It has been suggested in U.S. Pat. No. 3,498,890 issued Mar. 3, 1970 to A. P. Divecha et. al. that composites containing whiskers can be produced using a porous ceramic pot which is located in the electrolyte bath and which contains the whiskers. The workpiece is rotated about a vertical axis or agitation may be employed but in neither case is there any effect equivalent to the gentle washing of the workpiece by a dense slurry which falls slowly downwards due to the slow rotation of the barrel in the system of the present invention.
Barrels rotating about horizontal axes are of course well known--see, for example, British Patent Specifications Nos. 1,415,107, 1,275,246, 1,238,073 and 1,177,414--but these are for use in different fields and operate in different ways and produce different results from the present invention.
By use of the invention, it is possible to cause a stream of solution heavily loaded with particles to flow gently over the surface to be plated without stagnation occurring. The heavy loading is achieved in a restricted area, i.e. within the barrel, while there is a larger volume of solution whose characteristics, e.g. temperature, concentration and homogeneity, can more easily be maintained constant than could the smaller volume. The space outside the barrel can be utilised for such items as heaters, agitators and, in the case of electrolytic plating, anodes which in the previous processes have been located in the solution containing particles.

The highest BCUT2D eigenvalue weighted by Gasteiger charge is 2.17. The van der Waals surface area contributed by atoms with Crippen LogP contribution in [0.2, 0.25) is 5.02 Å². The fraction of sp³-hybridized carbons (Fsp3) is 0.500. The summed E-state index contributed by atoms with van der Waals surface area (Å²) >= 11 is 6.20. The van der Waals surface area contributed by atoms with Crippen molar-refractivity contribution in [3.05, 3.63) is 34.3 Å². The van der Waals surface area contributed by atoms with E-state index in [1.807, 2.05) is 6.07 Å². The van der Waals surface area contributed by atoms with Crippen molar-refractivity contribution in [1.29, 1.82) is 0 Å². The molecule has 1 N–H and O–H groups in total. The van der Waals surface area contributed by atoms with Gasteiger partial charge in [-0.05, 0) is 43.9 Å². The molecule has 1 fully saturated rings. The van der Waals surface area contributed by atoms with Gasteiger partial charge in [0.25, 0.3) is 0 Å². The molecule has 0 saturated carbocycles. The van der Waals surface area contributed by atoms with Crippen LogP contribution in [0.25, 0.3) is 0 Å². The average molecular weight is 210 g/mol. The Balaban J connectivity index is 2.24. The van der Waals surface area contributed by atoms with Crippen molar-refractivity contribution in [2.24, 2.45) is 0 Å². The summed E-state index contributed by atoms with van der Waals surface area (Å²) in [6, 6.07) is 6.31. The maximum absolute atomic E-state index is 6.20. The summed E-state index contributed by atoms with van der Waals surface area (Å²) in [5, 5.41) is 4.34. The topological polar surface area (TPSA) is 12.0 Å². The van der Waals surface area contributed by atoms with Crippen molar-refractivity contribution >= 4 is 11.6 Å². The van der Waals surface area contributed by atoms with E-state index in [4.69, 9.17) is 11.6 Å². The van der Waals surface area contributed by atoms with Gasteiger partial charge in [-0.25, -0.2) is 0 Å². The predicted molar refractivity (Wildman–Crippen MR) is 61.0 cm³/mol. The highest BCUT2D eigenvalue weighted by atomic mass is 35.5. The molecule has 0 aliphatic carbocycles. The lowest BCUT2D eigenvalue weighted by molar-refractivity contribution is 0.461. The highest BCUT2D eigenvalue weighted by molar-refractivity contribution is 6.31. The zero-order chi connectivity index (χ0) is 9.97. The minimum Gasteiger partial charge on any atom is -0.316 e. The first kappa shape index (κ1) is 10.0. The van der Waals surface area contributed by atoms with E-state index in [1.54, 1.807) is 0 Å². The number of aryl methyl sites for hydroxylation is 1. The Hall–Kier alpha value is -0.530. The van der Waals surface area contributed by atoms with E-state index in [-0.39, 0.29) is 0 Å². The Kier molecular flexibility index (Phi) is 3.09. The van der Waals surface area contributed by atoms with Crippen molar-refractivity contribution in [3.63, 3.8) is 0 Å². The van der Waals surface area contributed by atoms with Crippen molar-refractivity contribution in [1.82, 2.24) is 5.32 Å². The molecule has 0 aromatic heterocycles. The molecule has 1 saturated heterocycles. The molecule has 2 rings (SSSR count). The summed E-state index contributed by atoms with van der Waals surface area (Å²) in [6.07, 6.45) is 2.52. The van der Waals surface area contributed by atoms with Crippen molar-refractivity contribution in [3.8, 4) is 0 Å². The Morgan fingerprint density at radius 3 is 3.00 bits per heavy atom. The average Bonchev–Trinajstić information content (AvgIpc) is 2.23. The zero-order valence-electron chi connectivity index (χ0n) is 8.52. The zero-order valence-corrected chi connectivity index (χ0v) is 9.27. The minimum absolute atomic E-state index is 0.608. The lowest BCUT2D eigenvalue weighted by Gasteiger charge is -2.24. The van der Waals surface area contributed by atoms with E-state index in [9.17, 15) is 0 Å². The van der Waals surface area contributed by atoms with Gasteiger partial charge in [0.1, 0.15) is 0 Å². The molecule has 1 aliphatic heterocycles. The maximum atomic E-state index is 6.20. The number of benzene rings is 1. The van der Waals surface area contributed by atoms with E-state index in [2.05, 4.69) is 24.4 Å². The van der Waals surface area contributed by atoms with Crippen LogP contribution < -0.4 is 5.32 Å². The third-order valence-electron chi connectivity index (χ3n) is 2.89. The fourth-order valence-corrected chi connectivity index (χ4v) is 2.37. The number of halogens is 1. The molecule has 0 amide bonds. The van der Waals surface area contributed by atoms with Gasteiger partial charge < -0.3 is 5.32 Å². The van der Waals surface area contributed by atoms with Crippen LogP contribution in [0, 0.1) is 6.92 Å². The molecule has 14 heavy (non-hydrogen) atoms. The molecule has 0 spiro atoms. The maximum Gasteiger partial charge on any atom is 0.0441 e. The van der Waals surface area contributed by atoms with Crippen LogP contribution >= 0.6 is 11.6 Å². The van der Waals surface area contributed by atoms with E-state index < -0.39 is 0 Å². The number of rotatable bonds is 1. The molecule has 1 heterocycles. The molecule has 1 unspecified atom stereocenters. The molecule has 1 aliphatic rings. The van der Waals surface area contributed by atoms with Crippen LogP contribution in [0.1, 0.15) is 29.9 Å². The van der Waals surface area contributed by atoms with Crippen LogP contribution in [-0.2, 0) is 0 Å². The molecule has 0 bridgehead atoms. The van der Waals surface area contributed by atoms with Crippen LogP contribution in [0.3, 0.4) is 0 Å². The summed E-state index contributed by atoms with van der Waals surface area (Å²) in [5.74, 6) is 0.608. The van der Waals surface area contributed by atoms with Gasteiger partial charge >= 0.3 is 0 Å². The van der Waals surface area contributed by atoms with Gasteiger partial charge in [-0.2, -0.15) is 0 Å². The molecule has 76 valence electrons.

To improve circulation of the particles, it is preferred for the barrel to contain paddles rotating therewith, the paddles being formed by axially extending ribs on the interior surface of the barrel. In most cases the article to be plated will be rigidly supported within and from the barrel, but advantages may be obtained in certain cases by supporting the article separately from the barrel so that the article is held stationary or rotates about the axis of rotation of the barrel or another axis at a speed which is different from the speed of rotation of the barrel. In an alternative arrangement the interior surface of the barrel is conductive and is connected into the plating circuit and the part or parts to be plated are loose within the barrel so that they tumble as the barrel rotates.